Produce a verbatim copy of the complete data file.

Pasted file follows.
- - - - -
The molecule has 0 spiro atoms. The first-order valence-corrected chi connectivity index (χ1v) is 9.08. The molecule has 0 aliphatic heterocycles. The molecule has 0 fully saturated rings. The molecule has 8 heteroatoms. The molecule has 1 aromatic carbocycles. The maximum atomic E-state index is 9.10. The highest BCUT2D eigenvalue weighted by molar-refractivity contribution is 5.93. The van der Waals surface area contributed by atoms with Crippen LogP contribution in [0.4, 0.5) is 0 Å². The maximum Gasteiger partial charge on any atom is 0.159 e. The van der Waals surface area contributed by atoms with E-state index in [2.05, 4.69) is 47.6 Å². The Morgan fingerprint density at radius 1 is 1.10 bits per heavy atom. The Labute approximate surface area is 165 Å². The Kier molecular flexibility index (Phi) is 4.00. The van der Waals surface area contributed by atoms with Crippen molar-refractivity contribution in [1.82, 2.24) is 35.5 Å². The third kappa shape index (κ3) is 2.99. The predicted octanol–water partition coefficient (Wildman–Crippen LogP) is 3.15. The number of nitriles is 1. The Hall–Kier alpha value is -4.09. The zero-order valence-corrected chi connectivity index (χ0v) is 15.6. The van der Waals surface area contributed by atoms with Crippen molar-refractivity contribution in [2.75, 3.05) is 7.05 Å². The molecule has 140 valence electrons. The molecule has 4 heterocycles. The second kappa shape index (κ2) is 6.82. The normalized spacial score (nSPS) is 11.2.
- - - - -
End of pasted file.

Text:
The molecule has 0 spiro atoms. The first-order valence-corrected chi connectivity index (χ1v) is 9.08. The molecule has 0 aliphatic heterocycles. The molecule has 0 fully saturated rings. The molecule has 8 heteroatoms. The molecule has 1 aromatic carbocycles. The maximum atomic E-state index is 9.10. The highest BCUT2D eigenvalue weighted by molar-refractivity contribution is 5.93. The van der Waals surface area contributed by atoms with Crippen LogP contribution in [0.4, 0.5) is 0 Å². The maximum Gasteiger partial charge on any atom is 0.159 e. The van der Waals surface area contributed by atoms with E-state index in [2.05, 4.69) is 47.6 Å². The Morgan fingerprint density at radius 1 is 1.10 bits per heavy atom. The Labute approximate surface area is 165 Å². The Kier molecular flexibility index (Phi) is 4.00. The van der Waals surface area contributed by atoms with Crippen molar-refractivity contribution in [1.82, 2.24) is 35.5 Å². The third kappa shape index (κ3) is 2.99. The predicted octanol–water partition coefficient (Wildman–Crippen LogP) is 3.15. The number of nitriles is 1. The Hall–Kier alpha value is -4.09. The zero-order valence-corrected chi connectivity index (χ0v) is 15.6. The van der Waals surface area contributed by atoms with Crippen molar-refractivity contribution in [2.75, 3.05) is 7.05 Å². The molecule has 140 valence electrons. The molecule has 4 heterocycles. The second kappa shape index (κ2) is 6.82. The normalized spacial score (nSPS) is 11.2.